Identification and characterization of Cu2O- and ZnO-binding polypeptides by Escherichia coli cell surface display: toward an understanding of metal oxide binding
Article first published online: 22 JUN 2004
Copyright © 2004 Wiley Periodicals, Inc.
Biotechnology and Bioengineering
Volume 87, Issue 2, pages 129–137, 20 July 2004
How to Cite
Thai, C. K., Dai, H., Sastry, M. S. R., Sarikaya, M., Schwartz, D. T. and Baneyx, F. (2004), Identification and characterization of Cu2O- and ZnO-binding polypeptides by Escherichia coli cell surface display: toward an understanding of metal oxide binding. Biotechnol. Bioeng., 87: 129–137. doi: 10.1002/bit.20149
- Issue published online: 22 JUN 2004
- Article first published online: 22 JUN 2004
- Manuscript Accepted: 23 MAR 2004
- Manuscript Received: 24 NOV 2003
- Army Research Office Defense University Research Initiative in Nanotechnology. Grant Number: DAAD19-01-1-0499
- inorganic binding;
- molecular biomimetics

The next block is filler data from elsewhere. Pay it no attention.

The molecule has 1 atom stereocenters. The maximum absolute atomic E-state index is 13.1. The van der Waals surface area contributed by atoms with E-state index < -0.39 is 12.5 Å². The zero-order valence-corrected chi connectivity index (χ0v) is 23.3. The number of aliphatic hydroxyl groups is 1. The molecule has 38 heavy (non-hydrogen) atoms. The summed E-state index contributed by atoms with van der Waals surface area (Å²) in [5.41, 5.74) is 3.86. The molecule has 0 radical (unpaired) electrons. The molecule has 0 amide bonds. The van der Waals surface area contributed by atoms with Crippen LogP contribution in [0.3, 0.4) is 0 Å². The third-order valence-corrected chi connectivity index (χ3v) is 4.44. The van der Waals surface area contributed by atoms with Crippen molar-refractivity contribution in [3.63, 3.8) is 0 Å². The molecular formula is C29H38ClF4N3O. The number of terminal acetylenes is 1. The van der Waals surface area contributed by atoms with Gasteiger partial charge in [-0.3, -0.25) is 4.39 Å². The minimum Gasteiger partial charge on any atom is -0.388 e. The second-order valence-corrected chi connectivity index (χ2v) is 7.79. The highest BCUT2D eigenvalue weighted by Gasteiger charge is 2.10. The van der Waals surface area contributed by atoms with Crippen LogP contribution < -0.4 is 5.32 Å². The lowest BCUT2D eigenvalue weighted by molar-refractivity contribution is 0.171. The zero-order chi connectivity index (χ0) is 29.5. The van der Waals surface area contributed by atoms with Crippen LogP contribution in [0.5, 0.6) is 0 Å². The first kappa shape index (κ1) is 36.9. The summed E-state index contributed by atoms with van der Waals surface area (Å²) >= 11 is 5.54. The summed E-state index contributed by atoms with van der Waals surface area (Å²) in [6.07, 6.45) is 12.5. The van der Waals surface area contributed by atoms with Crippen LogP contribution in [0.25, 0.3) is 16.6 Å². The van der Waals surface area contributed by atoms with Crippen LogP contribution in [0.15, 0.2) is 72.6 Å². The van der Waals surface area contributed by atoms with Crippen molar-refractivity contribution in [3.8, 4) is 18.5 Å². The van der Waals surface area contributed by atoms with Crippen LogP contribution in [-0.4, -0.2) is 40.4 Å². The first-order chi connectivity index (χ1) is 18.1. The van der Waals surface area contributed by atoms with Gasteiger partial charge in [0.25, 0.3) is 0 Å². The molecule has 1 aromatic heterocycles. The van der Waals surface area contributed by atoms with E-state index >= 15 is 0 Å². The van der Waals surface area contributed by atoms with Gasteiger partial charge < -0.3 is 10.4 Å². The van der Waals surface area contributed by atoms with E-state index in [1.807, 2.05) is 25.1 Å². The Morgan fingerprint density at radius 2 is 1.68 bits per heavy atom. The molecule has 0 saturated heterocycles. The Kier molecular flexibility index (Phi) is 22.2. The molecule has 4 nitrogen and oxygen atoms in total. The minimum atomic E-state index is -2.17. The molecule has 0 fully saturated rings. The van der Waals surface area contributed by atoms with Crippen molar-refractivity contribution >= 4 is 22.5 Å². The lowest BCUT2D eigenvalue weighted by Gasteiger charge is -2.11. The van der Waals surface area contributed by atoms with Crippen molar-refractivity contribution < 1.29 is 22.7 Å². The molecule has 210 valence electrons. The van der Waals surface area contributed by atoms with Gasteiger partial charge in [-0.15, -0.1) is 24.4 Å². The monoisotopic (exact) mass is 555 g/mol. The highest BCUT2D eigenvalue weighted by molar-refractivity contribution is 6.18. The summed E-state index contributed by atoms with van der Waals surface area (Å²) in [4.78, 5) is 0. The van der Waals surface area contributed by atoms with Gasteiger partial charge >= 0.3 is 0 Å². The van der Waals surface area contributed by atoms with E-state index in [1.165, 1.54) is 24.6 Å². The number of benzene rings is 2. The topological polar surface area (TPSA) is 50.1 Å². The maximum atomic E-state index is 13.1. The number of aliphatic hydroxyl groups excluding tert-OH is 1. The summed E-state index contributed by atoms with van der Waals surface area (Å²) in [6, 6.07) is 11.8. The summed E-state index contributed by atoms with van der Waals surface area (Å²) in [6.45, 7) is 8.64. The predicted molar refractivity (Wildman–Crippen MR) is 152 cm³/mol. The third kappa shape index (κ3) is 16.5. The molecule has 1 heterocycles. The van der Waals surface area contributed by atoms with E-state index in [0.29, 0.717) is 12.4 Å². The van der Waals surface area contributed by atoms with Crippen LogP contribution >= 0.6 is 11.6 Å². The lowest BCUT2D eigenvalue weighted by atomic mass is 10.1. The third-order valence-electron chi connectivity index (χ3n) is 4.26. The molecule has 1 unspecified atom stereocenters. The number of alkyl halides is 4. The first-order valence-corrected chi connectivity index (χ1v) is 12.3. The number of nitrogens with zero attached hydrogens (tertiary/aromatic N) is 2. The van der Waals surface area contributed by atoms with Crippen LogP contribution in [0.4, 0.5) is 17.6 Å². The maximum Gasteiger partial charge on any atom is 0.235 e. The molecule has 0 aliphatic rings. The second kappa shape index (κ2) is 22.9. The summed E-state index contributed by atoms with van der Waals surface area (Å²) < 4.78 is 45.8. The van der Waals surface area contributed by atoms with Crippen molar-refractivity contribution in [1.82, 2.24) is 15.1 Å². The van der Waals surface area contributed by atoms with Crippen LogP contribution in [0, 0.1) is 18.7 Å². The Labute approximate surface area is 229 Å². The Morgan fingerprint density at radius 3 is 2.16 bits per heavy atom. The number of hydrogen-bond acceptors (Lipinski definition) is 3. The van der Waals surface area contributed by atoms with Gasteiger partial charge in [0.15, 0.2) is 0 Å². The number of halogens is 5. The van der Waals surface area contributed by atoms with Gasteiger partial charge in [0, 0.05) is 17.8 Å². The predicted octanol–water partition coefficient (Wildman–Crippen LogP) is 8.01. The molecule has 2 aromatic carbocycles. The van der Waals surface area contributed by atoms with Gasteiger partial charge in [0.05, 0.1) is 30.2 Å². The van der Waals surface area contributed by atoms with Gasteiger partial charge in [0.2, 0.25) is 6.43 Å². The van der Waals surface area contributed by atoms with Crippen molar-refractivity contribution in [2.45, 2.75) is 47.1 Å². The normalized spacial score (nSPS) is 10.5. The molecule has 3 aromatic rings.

We have used the FliTrx cell surface display system to identify disulfide-constrained dodecapeptides binding to the semiconducting metal oxides Cu2O and ZnO. Sequence analysis of the inserts revealed that the two populations exhibit similar, yet subtly different patterns of amino acid usage. Both sets of binders were enriched in arginine, tryptophan, and glycine with a higher degree of positional preference in the case of Cu2O binders. Tyrosine, proline, and serine were underrepresented in both populations. Peptides binding electrodeposited Cu2O or ZnO with high avidity could be subdivided into two classes based on pI and hydrophilicity. In the hydrophilic and positively charged Class I binders, the Arg–X–X–Arg tetrapeptide appears to be implicated in metal oxide binding, whereas Arg–Arg and Arg–Lys pairs allow for discrimination between Cu2O and ZnO. Molecular dynamics simulations of the disulfide-constrained peptides suggest that the aforementioned motifs are important to properly orient two basic residues that are likely to contact the metal oxides. The implications of our results in understanding the rules governing the interaction between peptides and inorganic compounds and in their use for the design of hybrid nanoarchitectures are discussed. © 2004 Wiley Periodicals, Inc.